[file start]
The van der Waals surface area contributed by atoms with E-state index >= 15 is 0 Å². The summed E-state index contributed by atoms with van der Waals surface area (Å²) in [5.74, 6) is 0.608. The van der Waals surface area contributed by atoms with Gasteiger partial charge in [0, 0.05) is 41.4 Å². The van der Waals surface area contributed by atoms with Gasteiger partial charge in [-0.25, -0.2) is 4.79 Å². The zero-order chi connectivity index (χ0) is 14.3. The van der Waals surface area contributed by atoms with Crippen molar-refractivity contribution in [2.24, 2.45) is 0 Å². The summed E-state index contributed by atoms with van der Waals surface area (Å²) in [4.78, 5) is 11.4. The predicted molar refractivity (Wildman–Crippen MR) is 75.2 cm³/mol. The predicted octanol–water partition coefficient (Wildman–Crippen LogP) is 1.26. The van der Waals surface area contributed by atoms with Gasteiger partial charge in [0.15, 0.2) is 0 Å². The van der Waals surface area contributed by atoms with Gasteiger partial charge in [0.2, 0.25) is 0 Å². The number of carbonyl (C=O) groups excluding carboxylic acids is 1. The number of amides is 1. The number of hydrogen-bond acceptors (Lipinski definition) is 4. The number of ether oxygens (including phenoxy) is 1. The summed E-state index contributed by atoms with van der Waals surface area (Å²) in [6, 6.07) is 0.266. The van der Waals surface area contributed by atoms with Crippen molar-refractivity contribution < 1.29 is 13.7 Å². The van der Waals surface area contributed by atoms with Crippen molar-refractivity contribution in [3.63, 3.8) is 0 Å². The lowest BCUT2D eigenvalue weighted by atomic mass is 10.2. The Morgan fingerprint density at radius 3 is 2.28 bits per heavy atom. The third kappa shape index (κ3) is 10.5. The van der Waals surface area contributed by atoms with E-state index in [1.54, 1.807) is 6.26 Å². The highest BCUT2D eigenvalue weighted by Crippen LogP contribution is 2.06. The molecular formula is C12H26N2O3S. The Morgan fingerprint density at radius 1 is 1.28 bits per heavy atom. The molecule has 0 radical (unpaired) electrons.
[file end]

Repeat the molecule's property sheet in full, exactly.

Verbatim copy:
The van der Waals surface area contributed by atoms with E-state index >= 15 is 0 Å². The summed E-state index contributed by atoms with van der Waals surface area (Å²) in [5.74, 6) is 0.608. The van der Waals surface area contributed by atoms with Gasteiger partial charge in [0, 0.05) is 41.4 Å². The van der Waals surface area contributed by atoms with Gasteiger partial charge in [-0.25, -0.2) is 4.79 Å². The zero-order chi connectivity index (χ0) is 14.3. The van der Waals surface area contributed by atoms with Crippen molar-refractivity contribution in [2.24, 2.45) is 0 Å². The summed E-state index contributed by atoms with van der Waals surface area (Å²) in [4.78, 5) is 11.4. The predicted molar refractivity (Wildman–Crippen MR) is 75.2 cm³/mol. The predicted octanol–water partition coefficient (Wildman–Crippen LogP) is 1.26. The van der Waals surface area contributed by atoms with Gasteiger partial charge in [0.15, 0.2) is 0 Å². The van der Waals surface area contributed by atoms with Gasteiger partial charge in [0.2, 0.25) is 0 Å². The number of carbonyl (C=O) groups excluding carboxylic acids is 1. The number of amides is 1. The number of hydrogen-bond acceptors (Lipinski definition) is 4. The number of ether oxygens (including phenoxy) is 1. The summed E-state index contributed by atoms with van der Waals surface area (Å²) in [6, 6.07) is 0.266. The van der Waals surface area contributed by atoms with Crippen molar-refractivity contribution < 1.29 is 13.7 Å². The van der Waals surface area contributed by atoms with Crippen molar-refractivity contribution in [3.63, 3.8) is 0 Å². The lowest BCUT2D eigenvalue weighted by atomic mass is 10.2. The Morgan fingerprint density at radius 3 is 2.28 bits per heavy atom. The third kappa shape index (κ3) is 10.5. The van der Waals surface area contributed by atoms with E-state index in [1.54, 1.807) is 6.26 Å². The highest BCUT2D eigenvalue weighted by Crippen LogP contribution is 2.06. The molecular formula is C12H26N2O3S. The Morgan fingerprint density at radius 1 is 1.28 bits per heavy atom. The molecule has 0 radical (unpaired) electrons.